Surely the gospel of damnation and torment -- whether the vulgar theory of literal fire and flame or the more aesthetic theory of mental anguish which some say is worse -- is quite a different gospel from that preached by our Lord and the Apostles. The multitude bare our Lord witness and marveled at the gracious words which he spoke. (Luke 4:22) None of the Apostolic epistles contain one word about eternal torment, but tell of the love and peace of God which pass all understanding, which shall keep the hearts of believers. (Philippians 4:7) "Being justified by faith [in the real gospel of God's love and favor to us and toward all in Christ], we have peace with God, through our Lord Jesus Christ." -- Romans 5:1.

We whose eyes have been opened to clearer views of our gracious Heavenly Father's plan and words do well to show our love and zeal for him and for our blinded fellows by letting our light so shine as to glorify him and bless them. Whenever you hear of a discourse about to be preached on hell, etc., send for a lot of Tract No. 1, free, and distribute to the congregation after the discourse -- keeping a reasonable distance away from the church building.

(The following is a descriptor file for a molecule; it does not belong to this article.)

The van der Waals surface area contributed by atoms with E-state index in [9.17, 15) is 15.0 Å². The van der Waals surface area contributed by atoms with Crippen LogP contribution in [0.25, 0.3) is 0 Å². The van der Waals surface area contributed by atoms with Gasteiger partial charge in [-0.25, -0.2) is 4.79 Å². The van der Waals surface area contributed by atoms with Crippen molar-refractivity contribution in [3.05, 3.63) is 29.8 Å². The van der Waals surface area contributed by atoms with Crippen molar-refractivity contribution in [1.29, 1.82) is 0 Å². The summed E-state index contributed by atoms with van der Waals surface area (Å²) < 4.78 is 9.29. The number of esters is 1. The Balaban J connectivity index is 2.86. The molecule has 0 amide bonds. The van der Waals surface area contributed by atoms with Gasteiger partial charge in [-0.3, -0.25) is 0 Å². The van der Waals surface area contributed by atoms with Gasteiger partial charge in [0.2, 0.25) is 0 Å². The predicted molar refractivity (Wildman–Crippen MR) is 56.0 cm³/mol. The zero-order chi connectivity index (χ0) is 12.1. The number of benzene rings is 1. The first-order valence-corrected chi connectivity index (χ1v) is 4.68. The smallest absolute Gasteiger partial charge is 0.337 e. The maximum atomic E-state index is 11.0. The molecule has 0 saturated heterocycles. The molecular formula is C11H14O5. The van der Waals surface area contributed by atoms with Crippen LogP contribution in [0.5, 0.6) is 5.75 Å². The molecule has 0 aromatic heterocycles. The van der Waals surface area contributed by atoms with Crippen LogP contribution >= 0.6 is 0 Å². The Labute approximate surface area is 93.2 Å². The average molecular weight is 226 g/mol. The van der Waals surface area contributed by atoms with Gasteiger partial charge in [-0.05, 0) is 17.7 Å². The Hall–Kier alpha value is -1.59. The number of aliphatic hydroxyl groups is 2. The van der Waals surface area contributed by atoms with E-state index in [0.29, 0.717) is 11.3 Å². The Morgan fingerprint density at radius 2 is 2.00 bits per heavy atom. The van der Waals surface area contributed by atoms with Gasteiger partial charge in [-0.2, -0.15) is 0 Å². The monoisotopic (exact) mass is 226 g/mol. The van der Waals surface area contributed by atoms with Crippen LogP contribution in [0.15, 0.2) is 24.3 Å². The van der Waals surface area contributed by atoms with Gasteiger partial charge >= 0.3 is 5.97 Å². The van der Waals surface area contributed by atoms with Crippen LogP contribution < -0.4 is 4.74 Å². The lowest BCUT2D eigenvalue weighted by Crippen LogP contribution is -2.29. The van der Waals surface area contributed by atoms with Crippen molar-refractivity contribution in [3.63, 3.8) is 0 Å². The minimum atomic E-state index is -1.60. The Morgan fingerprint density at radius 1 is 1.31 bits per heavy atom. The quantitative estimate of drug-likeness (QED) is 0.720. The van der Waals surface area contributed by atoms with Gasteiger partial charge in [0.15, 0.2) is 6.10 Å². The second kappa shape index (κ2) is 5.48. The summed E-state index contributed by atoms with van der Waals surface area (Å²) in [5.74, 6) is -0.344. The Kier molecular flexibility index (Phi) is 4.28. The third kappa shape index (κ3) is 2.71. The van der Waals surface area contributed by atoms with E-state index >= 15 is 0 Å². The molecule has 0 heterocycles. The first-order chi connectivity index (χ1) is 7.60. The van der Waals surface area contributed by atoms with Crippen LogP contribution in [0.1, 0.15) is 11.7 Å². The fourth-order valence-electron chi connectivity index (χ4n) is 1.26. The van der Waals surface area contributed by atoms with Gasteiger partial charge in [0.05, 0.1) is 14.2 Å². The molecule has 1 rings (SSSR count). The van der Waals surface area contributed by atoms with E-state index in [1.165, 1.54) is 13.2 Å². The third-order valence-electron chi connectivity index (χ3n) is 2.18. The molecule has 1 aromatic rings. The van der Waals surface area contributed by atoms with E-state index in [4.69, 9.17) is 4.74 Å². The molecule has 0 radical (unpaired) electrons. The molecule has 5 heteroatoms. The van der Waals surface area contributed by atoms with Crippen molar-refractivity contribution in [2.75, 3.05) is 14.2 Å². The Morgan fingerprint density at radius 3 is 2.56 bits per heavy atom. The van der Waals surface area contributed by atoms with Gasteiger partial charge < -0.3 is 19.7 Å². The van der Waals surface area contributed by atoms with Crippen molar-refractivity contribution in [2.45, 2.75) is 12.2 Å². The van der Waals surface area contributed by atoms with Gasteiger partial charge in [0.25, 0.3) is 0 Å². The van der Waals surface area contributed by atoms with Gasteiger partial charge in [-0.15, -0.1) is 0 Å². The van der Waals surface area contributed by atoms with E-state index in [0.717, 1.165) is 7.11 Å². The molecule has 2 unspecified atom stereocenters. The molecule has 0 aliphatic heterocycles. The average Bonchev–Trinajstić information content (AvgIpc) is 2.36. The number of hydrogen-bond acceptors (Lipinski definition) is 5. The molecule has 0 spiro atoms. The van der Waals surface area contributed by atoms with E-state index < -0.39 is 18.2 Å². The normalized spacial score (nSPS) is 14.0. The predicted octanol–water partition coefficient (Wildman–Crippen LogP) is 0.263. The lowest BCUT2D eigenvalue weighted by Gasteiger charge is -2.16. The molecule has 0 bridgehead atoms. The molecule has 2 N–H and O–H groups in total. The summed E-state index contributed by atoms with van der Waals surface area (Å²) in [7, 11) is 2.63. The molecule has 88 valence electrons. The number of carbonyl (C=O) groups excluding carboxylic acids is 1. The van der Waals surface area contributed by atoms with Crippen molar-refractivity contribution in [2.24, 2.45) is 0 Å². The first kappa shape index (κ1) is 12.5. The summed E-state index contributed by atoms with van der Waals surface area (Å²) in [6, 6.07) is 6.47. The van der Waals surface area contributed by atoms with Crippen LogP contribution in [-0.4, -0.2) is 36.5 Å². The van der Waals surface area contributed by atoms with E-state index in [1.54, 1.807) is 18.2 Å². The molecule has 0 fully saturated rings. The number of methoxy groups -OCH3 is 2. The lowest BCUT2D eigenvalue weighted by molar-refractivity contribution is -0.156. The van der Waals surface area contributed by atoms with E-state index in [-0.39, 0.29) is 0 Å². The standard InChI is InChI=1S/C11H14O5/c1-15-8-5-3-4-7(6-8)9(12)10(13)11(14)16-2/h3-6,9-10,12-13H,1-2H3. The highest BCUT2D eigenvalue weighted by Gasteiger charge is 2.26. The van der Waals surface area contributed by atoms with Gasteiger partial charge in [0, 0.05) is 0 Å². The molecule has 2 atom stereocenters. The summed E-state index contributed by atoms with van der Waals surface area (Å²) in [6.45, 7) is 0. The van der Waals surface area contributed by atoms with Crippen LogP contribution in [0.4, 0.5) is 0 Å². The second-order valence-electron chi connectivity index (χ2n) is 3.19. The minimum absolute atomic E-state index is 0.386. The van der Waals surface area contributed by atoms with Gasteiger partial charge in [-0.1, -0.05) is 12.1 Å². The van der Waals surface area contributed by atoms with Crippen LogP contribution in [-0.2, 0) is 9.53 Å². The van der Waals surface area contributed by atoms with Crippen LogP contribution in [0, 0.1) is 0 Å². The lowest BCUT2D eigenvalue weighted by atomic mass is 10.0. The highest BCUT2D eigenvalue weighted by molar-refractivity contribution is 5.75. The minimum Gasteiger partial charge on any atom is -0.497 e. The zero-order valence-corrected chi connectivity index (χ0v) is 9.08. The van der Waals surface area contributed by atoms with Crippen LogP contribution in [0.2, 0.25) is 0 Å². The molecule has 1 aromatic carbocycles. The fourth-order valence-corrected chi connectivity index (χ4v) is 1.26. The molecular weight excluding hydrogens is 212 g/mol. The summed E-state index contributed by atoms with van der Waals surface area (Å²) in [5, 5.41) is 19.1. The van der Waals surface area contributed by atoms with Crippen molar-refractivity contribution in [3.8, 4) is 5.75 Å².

Russell also stated concerning the study of his books:
It is for each one to think for himself, however, and to guide his conduct in every way accordingly.... We should say, "I will not take it because these studies say so; I wish to see what the Bible says." And so we would study the Scriptures in the light of these SCRIPTURE STUDIES; we would prove every point, or disprove it, as the case might be. We would be satisfied with nothing less than a thorough investigation of the Bible from this standpoint... because the Scriptures are the standard. -- Watch Tower, September 15, 1910, page 298.